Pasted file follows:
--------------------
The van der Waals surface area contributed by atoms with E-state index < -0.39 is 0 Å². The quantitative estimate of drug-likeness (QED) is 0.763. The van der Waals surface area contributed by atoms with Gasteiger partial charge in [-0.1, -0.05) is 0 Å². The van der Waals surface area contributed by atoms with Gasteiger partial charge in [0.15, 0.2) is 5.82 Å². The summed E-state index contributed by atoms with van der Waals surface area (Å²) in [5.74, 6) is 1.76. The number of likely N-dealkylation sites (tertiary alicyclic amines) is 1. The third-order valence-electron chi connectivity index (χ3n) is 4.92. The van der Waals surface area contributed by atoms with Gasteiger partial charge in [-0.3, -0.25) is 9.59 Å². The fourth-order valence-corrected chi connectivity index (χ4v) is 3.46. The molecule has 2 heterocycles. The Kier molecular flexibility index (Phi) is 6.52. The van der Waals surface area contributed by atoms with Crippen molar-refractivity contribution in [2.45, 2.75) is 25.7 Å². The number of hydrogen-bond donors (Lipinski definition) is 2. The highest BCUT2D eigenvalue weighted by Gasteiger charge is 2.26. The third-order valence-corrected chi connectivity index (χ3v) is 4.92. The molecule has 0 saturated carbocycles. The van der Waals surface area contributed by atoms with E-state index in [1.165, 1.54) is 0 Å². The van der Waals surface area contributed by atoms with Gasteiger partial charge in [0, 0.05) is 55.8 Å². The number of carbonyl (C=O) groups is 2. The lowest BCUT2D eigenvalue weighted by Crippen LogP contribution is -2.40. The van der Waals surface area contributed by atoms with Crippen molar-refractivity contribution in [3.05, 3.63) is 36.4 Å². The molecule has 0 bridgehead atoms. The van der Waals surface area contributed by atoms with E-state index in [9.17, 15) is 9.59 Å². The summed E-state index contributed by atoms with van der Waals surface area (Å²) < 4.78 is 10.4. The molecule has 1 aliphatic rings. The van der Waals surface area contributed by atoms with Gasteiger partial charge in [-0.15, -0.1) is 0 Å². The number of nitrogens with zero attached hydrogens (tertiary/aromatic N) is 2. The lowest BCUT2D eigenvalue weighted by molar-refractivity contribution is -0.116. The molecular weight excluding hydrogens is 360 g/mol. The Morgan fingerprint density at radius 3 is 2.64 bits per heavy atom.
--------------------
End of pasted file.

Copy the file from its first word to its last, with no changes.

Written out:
The van der Waals surface area contributed by atoms with E-state index < -0.39 is 0 Å². The quantitative estimate of drug-likeness (QED) is 0.763. The van der Waals surface area contributed by atoms with Gasteiger partial charge in [-0.1, -0.05) is 0 Å². The van der Waals surface area contributed by atoms with Gasteiger partial charge in [0.15, 0.2) is 5.82 Å². The summed E-state index contributed by atoms with van der Waals surface area (Å²) in [5.74, 6) is 1.76. The number of likely N-dealkylation sites (tertiary alicyclic amines) is 1. The third-order valence-electron chi connectivity index (χ3n) is 4.92. The van der Waals surface area contributed by atoms with Gasteiger partial charge in [-0.3, -0.25) is 9.59 Å². The fourth-order valence-corrected chi connectivity index (χ4v) is 3.46. The molecule has 2 heterocycles. The Kier molecular flexibility index (Phi) is 6.52. The van der Waals surface area contributed by atoms with Crippen molar-refractivity contribution in [2.45, 2.75) is 25.7 Å². The number of hydrogen-bond donors (Lipinski definition) is 2. The highest BCUT2D eigenvalue weighted by Gasteiger charge is 2.26. The third-order valence-corrected chi connectivity index (χ3v) is 4.92. The molecule has 0 saturated carbocycles. The van der Waals surface area contributed by atoms with E-state index in [1.165, 1.54) is 0 Å². The van der Waals surface area contributed by atoms with Gasteiger partial charge in [0, 0.05) is 55.8 Å². The number of carbonyl (C=O) groups is 2. The lowest BCUT2D eigenvalue weighted by Crippen LogP contribution is -2.40. The van der Waals surface area contributed by atoms with Crippen molar-refractivity contribution in [3.05, 3.63) is 36.4 Å². The molecule has 0 bridgehead atoms. The van der Waals surface area contributed by atoms with E-state index in [9.17, 15) is 9.59 Å². The summed E-state index contributed by atoms with van der Waals surface area (Å²) < 4.78 is 10.4. The molecule has 1 aliphatic rings. The van der Waals surface area contributed by atoms with Gasteiger partial charge in [-0.15, -0.1) is 0 Å². The number of nitrogens with zero attached hydrogens (tertiary/aromatic N) is 2. The lowest BCUT2D eigenvalue weighted by molar-refractivity contribution is -0.116. The molecular weight excluding hydrogens is 360 g/mol. The Morgan fingerprint density at radius 3 is 2.64 bits per heavy atom.